Why isn't laser hair removal working for me?
Doctor Answers 2
Ineffective LASER hair removal in Middle Eastern Patient
Ineffective laser hair removal may be a result of inappropriate wavelength, underpowered laser (low fluence or handpiece that requires replacement), underlying medical or hormonal condition (i.e. polycystic ovary disease), or provider with not using appropriate technique or settings.
There is no single best laser system, but characteristics of a good laser hair removal office and laser are as follows for Middle Eastern hair removal
-Experience treating Middle Eastern Skin- Staff must be knowledgable about Middle Eastern Skin and understand how to treat it. If the fluence is too low, more hair can result (hypertrichosis) rather than hair loss
-Proper wavelength- Diode and Nd:YAG are the two best lasers for Middle Eastern hair removal. In my office, we prefer the diode as it requires less sessions and tends to be more effective in targeting and treating hair (more hair removed per session)
-Appropriate cooling- All laser systems need cooling to provide safety and comfort. Uncomfortable laser hair removal tends to result in lower laser hair settings and can cause actual more hair to occur rather than less hair.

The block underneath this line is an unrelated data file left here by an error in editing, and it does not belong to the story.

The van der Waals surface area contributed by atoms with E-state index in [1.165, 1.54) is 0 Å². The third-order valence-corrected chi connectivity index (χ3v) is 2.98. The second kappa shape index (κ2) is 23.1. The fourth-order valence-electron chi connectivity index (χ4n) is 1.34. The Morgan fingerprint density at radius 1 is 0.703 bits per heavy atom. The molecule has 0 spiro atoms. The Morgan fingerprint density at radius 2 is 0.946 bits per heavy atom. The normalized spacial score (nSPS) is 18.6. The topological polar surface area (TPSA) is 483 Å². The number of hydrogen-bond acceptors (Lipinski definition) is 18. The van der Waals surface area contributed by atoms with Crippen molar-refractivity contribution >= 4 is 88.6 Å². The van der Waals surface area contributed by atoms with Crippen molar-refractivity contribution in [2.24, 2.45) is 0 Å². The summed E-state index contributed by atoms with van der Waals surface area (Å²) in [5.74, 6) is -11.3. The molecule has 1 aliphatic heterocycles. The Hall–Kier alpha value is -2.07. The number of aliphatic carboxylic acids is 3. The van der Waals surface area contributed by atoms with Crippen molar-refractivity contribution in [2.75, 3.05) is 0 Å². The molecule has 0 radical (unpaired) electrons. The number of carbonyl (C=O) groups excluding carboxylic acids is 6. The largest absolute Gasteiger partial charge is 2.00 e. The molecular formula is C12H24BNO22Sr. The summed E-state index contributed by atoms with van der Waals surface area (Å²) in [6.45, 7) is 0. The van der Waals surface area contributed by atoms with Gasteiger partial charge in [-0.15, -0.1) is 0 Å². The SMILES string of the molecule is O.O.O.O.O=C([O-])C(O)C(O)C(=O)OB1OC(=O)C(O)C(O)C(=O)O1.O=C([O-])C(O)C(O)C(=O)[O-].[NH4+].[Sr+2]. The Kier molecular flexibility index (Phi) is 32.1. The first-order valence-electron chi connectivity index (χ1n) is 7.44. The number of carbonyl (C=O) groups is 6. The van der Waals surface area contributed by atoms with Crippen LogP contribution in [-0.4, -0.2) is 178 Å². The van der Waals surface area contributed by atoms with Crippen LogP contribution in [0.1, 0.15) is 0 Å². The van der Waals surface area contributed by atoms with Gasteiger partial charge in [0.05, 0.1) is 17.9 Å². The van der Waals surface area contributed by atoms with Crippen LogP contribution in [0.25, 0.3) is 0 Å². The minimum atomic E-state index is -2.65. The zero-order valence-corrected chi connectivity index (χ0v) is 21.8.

Hope that is helpful.
Laser Hair Removal
However, there are many reasons why laser hair reduction doesn't work. There are a few different main types of lasers for LHR (Nd:YAG, Alexandrite, diode) and they all work differently. YAG tends to be the least effective and hurt the most, but it's widely used because it's safest for darker skin types. Since you're fair skinned, see if switching the type of laser being used helps. Also undertreatment can lead to suboptimal results - make sure the provider is using enough energy on you, but not so much that it causes problems.
These answers are for educational purposes and should not be relied upon as a substitute for medical advice you may receive from your physician. If you have a medical emergency, please call 911. These answers do not constitute or initiate a patient/doctor relationship.